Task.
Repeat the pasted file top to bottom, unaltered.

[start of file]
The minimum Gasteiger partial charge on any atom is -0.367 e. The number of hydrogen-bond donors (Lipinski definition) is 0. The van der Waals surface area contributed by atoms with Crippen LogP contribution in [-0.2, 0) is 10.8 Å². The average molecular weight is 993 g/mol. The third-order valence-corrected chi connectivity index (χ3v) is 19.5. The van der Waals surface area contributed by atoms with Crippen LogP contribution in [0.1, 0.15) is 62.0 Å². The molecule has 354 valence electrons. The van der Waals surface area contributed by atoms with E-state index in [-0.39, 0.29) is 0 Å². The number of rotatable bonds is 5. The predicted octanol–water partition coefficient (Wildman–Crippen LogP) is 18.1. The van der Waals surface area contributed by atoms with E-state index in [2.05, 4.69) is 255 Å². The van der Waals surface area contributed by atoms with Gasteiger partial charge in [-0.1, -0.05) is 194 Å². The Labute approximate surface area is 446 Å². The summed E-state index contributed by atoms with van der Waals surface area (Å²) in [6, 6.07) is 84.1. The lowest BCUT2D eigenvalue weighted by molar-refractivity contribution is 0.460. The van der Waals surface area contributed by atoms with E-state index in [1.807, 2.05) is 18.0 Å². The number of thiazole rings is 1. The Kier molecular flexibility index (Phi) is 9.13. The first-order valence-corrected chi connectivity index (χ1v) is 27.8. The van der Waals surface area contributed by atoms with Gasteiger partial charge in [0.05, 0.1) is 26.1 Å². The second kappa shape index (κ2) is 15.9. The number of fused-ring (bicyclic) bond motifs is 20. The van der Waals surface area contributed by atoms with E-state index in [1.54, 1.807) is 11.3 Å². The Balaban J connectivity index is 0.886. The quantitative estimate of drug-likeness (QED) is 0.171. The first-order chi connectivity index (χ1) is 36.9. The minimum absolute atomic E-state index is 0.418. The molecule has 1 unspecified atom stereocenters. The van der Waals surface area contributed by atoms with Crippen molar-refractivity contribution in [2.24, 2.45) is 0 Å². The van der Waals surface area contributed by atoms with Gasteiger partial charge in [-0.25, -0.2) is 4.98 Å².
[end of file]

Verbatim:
The minimum Gasteiger partial charge on any atom is -0.367 e. The number of hydrogen-bond donors (Lipinski definition) is 0. The van der Waals surface area contributed by atoms with Crippen LogP contribution in [-0.2, 0) is 10.8 Å². The average molecular weight is 993 g/mol. The third-order valence-corrected chi connectivity index (χ3v) is 19.5. The van der Waals surface area contributed by atoms with Crippen LogP contribution in [0.1, 0.15) is 62.0 Å². The molecule has 354 valence electrons. The van der Waals surface area contributed by atoms with E-state index in [-0.39, 0.29) is 0 Å². The number of rotatable bonds is 5. The predicted octanol–water partition coefficient (Wildman–Crippen LogP) is 18.1. The van der Waals surface area contributed by atoms with E-state index in [2.05, 4.69) is 255 Å². The van der Waals surface area contributed by atoms with Gasteiger partial charge in [-0.1, -0.05) is 194 Å². The Labute approximate surface area is 446 Å². The summed E-state index contributed by atoms with van der Waals surface area (Å²) in [6, 6.07) is 84.1. The lowest BCUT2D eigenvalue weighted by molar-refractivity contribution is 0.460. The van der Waals surface area contributed by atoms with E-state index in [1.807, 2.05) is 18.0 Å². The number of thiazole rings is 1. The Kier molecular flexibility index (Phi) is 9.13. The first-order valence-corrected chi connectivity index (χ1v) is 27.8. The van der Waals surface area contributed by atoms with Gasteiger partial charge in [0.05, 0.1) is 26.1 Å². The second kappa shape index (κ2) is 15.9. The number of fused-ring (bicyclic) bond motifs is 20. The van der Waals surface area contributed by atoms with E-state index in [1.54, 1.807) is 11.3 Å². The Balaban J connectivity index is 0.886. The quantitative estimate of drug-likeness (QED) is 0.171. The first-order chi connectivity index (χ1) is 36.9. The minimum absolute atomic E-state index is 0.418. The molecule has 1 unspecified atom stereocenters. The van der Waals surface area contributed by atoms with Crippen molar-refractivity contribution in [2.24, 2.45) is 0 Å². The van der Waals surface area contributed by atoms with Gasteiger partial charge in [-0.25, -0.2) is 4.98 Å².